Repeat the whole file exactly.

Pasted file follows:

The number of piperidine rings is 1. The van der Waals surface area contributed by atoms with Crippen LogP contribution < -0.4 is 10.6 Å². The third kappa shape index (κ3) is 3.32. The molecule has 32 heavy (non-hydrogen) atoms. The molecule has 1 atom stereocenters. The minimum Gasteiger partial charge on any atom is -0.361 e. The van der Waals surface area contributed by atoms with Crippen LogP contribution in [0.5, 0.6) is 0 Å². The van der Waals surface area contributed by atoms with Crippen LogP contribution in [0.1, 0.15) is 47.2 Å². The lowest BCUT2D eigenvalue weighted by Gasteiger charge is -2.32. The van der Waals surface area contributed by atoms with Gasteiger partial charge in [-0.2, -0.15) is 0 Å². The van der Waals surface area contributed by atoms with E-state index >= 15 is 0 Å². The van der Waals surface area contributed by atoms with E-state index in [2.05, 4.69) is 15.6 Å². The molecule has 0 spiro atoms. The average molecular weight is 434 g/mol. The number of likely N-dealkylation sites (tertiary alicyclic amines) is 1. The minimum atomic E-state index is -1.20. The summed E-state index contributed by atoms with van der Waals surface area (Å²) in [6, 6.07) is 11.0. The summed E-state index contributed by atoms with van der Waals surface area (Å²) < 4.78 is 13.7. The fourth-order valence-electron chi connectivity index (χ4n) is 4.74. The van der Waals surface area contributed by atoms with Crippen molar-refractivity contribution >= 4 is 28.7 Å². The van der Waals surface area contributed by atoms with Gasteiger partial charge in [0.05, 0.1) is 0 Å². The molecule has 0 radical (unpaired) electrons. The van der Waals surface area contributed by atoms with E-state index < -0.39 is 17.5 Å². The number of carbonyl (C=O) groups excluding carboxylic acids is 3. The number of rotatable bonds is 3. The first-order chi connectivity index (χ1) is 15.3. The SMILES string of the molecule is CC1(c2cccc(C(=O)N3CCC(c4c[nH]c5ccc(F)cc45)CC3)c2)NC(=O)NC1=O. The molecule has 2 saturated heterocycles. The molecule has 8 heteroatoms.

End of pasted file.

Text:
The number of piperidine rings is 1. The van der Waals surface area contributed by atoms with Crippen LogP contribution < -0.4 is 10.6 Å². The third kappa shape index (κ3) is 3.32. The molecule has 32 heavy (non-hydrogen) atoms. The molecule has 1 atom stereocenters. The minimum Gasteiger partial charge on any atom is -0.361 e. The van der Waals surface area contributed by atoms with Crippen LogP contribution in [0.5, 0.6) is 0 Å². The van der Waals surface area contributed by atoms with Crippen LogP contribution in [0.1, 0.15) is 47.2 Å². The lowest BCUT2D eigenvalue weighted by Gasteiger charge is -2.32. The van der Waals surface area contributed by atoms with Gasteiger partial charge in [-0.2, -0.15) is 0 Å². The van der Waals surface area contributed by atoms with E-state index >= 15 is 0 Å². The van der Waals surface area contributed by atoms with E-state index in [2.05, 4.69) is 15.6 Å². The molecule has 0 spiro atoms. The average molecular weight is 434 g/mol. The number of likely N-dealkylation sites (tertiary alicyclic amines) is 1. The minimum atomic E-state index is -1.20. The summed E-state index contributed by atoms with van der Waals surface area (Å²) in [6, 6.07) is 11.0. The summed E-state index contributed by atoms with van der Waals surface area (Å²) < 4.78 is 13.7. The fourth-order valence-electron chi connectivity index (χ4n) is 4.74. The van der Waals surface area contributed by atoms with Crippen molar-refractivity contribution >= 4 is 28.7 Å². The van der Waals surface area contributed by atoms with Gasteiger partial charge in [0.05, 0.1) is 0 Å². The molecule has 0 radical (unpaired) electrons. The van der Waals surface area contributed by atoms with E-state index < -0.39 is 17.5 Å². The number of carbonyl (C=O) groups excluding carboxylic acids is 3. The number of rotatable bonds is 3. The first-order chi connectivity index (χ1) is 15.3. The SMILES string of the molecule is CC1(c2cccc(C(=O)N3CCC(c4c[nH]c5ccc(F)cc45)CC3)c2)NC(=O)NC1=O. The molecule has 2 saturated heterocycles. The molecule has 8 heteroatoms.